Were there any other feeding combinations you had tried? I just ask because neither of these involved significant fat, so don’t want to start mentioning things you’ve already done :slight_smile:

Se - you really have to test her blood to know how much to add. Maybe it’s quite normal. Maybe it’s a hair below the low end of normal, which would mean adding less than if she’s quite a bit below normal.

E - if she tested pretty low, you could be looking at in the range of 5000IU (and I wouldn’t supp Selenium until you re-test in a few months, as increasing E might well pull the Se up). But the vet might suggest 10,000IU for a short period of time. Or, you might be looking at 2000 or 4000 IU/day

Mg - I’d be looking in the range of 15-20mg to start, and tapering down if you can, adding a little more (maybe 25mg) if you’re not seeing changes.

But, you want to make the changes as one at a time as you can. I’d do the E/Se blood test and see where things are, supplementing if necessary, re-checking in a few months, THEN possibly think about adding Mg if it seems like there is room for improvement.

No thats about as far as i went with feeding. I cant just go all out on supplements cause i have a tight budget. Im trying to keep it as simple as possible. I felt like i was spending alot of money on those things and i wasnt getting any results.

Simpler IS better :slight_smile: It’s so much easier to start from a hay-only diet and work up, than start over.

So, if it were me in your shoes I would get the E and Se tested first. See what you have. Figure out with your vet if you should supp E and/or Se, and how much. I would start Ultium or whatever other higher fat feed you can find that’s lower in NSC, and see how much E/Se it provides, in the amount you end up feeding to get/keep her in good weight, then see if you need to add more. Vit E can be cheaply supp’d with human capsules you just pierce.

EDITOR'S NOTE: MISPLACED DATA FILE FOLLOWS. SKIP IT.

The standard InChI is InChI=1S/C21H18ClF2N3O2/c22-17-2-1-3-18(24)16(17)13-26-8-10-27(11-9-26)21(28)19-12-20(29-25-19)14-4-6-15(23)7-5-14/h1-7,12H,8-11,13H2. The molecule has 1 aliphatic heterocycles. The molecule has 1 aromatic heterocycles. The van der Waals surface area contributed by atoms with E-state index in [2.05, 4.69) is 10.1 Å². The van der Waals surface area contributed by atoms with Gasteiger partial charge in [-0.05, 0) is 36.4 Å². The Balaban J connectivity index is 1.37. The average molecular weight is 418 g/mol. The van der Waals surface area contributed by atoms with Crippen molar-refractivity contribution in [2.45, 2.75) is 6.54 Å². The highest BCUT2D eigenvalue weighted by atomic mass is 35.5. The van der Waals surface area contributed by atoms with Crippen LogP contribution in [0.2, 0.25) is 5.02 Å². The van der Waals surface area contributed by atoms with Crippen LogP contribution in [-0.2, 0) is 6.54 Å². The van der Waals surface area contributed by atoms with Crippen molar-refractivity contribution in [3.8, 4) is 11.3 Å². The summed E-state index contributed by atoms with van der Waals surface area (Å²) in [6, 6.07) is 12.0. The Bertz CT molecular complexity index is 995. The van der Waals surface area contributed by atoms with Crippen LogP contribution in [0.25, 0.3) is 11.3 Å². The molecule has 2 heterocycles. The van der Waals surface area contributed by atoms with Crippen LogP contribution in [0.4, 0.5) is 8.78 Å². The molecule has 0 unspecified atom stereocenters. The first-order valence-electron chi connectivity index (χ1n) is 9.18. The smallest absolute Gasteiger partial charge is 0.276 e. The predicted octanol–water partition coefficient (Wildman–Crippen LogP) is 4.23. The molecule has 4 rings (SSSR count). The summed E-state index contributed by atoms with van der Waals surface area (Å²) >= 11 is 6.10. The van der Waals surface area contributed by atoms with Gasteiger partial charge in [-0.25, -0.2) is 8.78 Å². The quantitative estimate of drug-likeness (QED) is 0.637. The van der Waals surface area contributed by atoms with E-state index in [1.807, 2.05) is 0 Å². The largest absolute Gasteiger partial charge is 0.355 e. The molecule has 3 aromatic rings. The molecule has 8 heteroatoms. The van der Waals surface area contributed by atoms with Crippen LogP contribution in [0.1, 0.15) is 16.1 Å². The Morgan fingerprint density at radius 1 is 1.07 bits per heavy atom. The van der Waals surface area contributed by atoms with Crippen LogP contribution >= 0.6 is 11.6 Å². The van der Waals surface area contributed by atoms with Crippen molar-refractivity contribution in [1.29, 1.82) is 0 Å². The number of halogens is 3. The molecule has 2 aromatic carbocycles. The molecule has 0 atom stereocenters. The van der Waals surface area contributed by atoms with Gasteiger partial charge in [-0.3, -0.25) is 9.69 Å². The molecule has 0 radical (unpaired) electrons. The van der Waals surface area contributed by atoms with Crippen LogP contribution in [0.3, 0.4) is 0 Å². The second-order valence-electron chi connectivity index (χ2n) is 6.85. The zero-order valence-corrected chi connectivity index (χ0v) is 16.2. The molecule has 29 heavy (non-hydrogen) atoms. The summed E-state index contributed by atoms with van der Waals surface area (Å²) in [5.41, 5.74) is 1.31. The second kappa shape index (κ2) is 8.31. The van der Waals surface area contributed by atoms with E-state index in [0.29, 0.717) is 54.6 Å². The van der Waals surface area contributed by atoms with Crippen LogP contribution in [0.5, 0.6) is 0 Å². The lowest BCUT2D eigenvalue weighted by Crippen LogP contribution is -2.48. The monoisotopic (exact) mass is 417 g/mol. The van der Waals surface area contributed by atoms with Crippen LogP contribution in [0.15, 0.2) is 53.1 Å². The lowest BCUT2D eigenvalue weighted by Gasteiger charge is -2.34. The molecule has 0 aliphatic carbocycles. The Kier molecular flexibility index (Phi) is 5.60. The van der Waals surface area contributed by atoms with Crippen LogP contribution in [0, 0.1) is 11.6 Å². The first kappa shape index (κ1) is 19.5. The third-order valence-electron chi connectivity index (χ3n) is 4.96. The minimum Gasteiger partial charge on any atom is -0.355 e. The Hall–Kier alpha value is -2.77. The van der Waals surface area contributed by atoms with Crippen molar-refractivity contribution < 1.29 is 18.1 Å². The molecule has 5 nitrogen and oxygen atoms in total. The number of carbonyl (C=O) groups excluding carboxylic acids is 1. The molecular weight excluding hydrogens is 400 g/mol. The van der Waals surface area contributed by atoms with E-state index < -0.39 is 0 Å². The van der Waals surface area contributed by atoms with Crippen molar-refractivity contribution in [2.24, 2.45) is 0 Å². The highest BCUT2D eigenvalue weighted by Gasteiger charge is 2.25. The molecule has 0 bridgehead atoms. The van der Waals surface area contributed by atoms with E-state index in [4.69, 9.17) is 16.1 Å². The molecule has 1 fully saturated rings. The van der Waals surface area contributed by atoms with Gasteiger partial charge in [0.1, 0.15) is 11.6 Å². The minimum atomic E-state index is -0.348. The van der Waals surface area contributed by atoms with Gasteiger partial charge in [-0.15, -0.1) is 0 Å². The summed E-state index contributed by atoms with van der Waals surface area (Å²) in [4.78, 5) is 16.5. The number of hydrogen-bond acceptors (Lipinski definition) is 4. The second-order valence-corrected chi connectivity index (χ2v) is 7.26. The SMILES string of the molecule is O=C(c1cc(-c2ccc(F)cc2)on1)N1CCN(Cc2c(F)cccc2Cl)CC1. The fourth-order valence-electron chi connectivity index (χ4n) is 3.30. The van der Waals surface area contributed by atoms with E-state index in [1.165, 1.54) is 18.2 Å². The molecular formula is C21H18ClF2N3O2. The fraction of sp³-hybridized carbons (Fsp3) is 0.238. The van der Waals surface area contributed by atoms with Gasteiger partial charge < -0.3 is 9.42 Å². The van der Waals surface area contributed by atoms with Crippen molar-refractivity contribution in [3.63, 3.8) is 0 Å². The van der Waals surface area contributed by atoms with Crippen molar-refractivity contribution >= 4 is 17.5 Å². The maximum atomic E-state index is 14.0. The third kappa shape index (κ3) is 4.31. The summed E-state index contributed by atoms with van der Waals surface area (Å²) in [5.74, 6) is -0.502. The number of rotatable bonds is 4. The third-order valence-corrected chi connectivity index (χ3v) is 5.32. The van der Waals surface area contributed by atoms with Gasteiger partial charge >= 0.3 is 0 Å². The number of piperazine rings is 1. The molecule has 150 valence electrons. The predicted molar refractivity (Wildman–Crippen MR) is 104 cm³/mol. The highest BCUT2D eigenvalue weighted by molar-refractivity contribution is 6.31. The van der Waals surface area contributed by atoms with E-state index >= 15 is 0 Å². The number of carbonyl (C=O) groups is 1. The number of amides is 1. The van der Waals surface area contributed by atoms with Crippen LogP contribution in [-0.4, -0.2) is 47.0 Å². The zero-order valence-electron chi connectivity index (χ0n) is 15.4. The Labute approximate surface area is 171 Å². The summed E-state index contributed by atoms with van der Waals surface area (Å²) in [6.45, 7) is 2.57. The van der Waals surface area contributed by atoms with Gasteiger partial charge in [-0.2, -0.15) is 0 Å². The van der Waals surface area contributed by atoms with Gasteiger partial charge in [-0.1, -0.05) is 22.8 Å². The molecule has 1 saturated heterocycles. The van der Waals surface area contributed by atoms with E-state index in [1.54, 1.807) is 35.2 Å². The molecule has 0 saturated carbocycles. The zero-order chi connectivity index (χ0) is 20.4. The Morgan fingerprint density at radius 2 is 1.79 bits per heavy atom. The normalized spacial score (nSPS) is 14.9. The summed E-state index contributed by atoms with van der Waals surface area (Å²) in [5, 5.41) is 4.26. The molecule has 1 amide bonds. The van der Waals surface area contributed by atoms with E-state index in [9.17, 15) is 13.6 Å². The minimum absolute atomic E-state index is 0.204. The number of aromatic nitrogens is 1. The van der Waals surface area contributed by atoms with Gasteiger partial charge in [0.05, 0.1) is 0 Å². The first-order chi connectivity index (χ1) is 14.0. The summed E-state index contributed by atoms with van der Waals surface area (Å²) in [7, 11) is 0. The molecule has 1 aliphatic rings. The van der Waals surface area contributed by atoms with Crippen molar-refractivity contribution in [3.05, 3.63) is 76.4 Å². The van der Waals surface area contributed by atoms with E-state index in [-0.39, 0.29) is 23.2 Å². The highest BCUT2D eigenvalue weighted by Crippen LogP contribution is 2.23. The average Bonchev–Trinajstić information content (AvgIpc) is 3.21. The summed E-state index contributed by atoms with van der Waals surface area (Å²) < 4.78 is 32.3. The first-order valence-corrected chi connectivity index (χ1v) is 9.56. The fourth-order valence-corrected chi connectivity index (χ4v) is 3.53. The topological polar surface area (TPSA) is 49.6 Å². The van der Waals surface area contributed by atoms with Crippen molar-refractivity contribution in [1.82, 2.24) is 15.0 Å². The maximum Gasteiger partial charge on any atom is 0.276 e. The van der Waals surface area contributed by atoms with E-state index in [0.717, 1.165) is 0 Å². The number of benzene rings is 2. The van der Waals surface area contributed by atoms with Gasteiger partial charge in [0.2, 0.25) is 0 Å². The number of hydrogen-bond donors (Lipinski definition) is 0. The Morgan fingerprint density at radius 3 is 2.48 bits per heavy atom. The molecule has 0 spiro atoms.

Most likely any changes you make are going to take a couple/few months before you can decide if they are doing good things, so be prepared for a fairly long road, especially if it ends up being a combination you need, since you’re going to make changes as 1-at-a-time as you can.

My vets find Kellon’s research deeply flawed, and many horses that are PSSM/EPSM are genetically the types that get insulin resistance anyway, even if they never are on a high fat diet.

My two get a very simplified diet. Try soaking the Bermuda pellets with just enough water to cover them. If they fluff up, they make an excellent “base” for your two to three cups of oil. I use Mountain Sunrise Timothy pellets, as some pelleted hay takes forever to soak and loosen up while these take about fifteen minutes. I feed orchard grass hay and a tiny bit of alfalfa to the one - the other has photo sensitivity issues with alfalfa, so she gets Tri Amino for protein. Without it, she looses her top line. I also supplement 2500 Vit E. Even overnight turnout should help, and I like to keep the water at one end and throw feed at the other to get them moving around.

Don’t forget tincture of time. I went through the EPSM/PSSM learning curve about eight years ago with my TBxQH and everything I found then indicated that it takes 4-6 months for the diet changes to fully take effect, and that there is often a relapse/episode partway through.